ZAMBOANGA, Philippines — A three-month fishing ban in Zamboanga Peninsula was officially implemented last Saturday, December 1.
Fishing for sardines, in particular, is strictly prohibited within the conservation area which covers the waters of East Sulu Sea, Basilan Strait, and Sibugay Bay.
The ban aims to increase fish stocks by allowing more fish to spawn and grow.
It will also give the fishing ground enough time to rejuvenate so that it can last for years to come.
The Bureau of Fisheries and Aquatic Resources (BFAR) are joined by the Philippine Coast Guard in patrolling the seas.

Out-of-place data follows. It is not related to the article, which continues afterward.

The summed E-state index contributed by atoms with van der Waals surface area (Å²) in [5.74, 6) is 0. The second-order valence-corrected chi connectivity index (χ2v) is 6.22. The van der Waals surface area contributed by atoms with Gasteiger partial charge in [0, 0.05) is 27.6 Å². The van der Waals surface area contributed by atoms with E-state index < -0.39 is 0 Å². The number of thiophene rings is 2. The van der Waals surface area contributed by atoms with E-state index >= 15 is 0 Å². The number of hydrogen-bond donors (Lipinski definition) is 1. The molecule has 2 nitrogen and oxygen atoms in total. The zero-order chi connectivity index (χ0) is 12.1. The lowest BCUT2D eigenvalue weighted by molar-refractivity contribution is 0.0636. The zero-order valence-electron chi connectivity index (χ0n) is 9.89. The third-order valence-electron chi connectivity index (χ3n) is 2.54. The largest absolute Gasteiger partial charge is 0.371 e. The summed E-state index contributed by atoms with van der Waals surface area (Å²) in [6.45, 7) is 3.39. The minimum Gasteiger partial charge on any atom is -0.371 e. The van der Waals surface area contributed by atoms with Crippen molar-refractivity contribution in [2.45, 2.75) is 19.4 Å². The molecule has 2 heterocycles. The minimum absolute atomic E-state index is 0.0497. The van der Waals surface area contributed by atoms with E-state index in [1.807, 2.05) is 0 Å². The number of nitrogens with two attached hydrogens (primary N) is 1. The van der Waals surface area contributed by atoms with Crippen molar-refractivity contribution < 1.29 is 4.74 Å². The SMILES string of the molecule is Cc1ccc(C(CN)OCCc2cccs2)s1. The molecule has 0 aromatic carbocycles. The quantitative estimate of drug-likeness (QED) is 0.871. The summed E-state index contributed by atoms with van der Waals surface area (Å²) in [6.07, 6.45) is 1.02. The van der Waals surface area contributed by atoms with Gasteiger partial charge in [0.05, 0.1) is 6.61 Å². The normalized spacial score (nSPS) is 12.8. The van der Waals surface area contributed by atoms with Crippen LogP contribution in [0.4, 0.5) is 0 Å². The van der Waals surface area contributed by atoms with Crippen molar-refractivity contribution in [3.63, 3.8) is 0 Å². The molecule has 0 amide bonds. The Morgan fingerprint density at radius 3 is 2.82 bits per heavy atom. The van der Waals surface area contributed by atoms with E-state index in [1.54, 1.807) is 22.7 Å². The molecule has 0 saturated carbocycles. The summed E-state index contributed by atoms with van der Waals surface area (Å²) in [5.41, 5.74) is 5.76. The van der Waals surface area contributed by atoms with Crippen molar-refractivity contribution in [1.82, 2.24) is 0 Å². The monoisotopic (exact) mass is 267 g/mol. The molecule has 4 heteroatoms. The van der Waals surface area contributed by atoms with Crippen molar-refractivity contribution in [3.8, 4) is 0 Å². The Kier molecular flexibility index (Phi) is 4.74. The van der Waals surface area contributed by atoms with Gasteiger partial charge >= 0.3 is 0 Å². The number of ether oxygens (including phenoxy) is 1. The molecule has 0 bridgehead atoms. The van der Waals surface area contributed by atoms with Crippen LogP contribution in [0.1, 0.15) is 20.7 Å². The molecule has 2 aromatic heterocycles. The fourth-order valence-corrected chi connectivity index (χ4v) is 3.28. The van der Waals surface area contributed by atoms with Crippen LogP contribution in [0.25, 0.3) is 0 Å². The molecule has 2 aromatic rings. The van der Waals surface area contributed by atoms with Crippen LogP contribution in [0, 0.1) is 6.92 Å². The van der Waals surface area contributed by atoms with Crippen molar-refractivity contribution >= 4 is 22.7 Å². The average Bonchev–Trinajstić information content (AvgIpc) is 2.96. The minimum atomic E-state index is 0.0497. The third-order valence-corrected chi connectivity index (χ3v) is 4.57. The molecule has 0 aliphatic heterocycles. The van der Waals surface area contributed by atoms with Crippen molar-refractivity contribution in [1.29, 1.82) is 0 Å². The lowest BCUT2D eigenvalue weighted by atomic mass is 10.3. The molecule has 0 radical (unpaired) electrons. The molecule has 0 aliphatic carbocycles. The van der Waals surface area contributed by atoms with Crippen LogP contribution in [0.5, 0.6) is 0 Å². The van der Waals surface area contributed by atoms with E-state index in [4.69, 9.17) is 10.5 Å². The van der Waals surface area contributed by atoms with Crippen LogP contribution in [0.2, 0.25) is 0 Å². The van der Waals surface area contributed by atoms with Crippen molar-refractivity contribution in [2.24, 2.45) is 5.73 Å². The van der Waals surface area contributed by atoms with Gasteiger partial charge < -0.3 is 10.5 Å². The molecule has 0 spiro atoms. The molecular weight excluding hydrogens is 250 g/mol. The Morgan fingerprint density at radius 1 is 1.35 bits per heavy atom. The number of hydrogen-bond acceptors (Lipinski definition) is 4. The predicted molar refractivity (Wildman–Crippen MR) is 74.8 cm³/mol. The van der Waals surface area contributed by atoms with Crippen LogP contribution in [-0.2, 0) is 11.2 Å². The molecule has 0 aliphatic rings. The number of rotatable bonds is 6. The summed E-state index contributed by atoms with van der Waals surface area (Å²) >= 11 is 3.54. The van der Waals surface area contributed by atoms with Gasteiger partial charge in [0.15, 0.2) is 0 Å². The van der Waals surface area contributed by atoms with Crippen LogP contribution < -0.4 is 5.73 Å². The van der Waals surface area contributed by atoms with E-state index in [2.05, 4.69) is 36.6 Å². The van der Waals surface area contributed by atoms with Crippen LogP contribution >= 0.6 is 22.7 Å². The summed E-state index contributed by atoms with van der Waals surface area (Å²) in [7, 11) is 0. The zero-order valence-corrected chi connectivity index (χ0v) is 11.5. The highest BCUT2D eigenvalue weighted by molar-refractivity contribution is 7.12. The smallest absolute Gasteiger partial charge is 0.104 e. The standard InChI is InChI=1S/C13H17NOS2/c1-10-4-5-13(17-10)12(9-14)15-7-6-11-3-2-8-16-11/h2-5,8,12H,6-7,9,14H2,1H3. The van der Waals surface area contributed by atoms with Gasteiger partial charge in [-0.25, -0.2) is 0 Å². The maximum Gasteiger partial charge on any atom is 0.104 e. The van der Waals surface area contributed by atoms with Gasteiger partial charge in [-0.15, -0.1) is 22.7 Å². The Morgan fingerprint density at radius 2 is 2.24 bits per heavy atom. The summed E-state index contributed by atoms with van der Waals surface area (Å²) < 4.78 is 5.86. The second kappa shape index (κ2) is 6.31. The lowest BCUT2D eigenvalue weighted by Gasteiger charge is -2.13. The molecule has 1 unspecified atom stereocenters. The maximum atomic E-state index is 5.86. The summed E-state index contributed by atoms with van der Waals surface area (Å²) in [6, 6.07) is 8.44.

The BFAR expects the harvest of sardines and other fish to increase when the closed season ends on March 1.
Based on the agency’s data, the sardine catch in 2017 increased by 11 percent or equivalent to over 16,000 metric tons.
At present, the total commercial catch of sardines reaches up to 165,000 metric tons annually.
“The fish were supposed to have a closed and conserved and managed properly abounds within the fifteen kilometers which we are not allowed to fish,” said Roberto Baylosis, executive vice president of Southern Phils. Commercial Fisher, Inc.
Aside from sardines, there was also a five-percent increase in the harvest of other species like galunggong, kabalyas and tuna.
This has prompted Palawan and other areas to adopt the measure.
“In Palawan more on galunggong; and in Davao also, same on small pelagic naging po model po itong ating practice here in Zamboanga peninsula. Napakaganda po nito because this is the way of protecting, conserving our resources,” said Isidro Velayo, Jr., regional director of BFAR-9. — Dante Amento | UNTV News & Rescue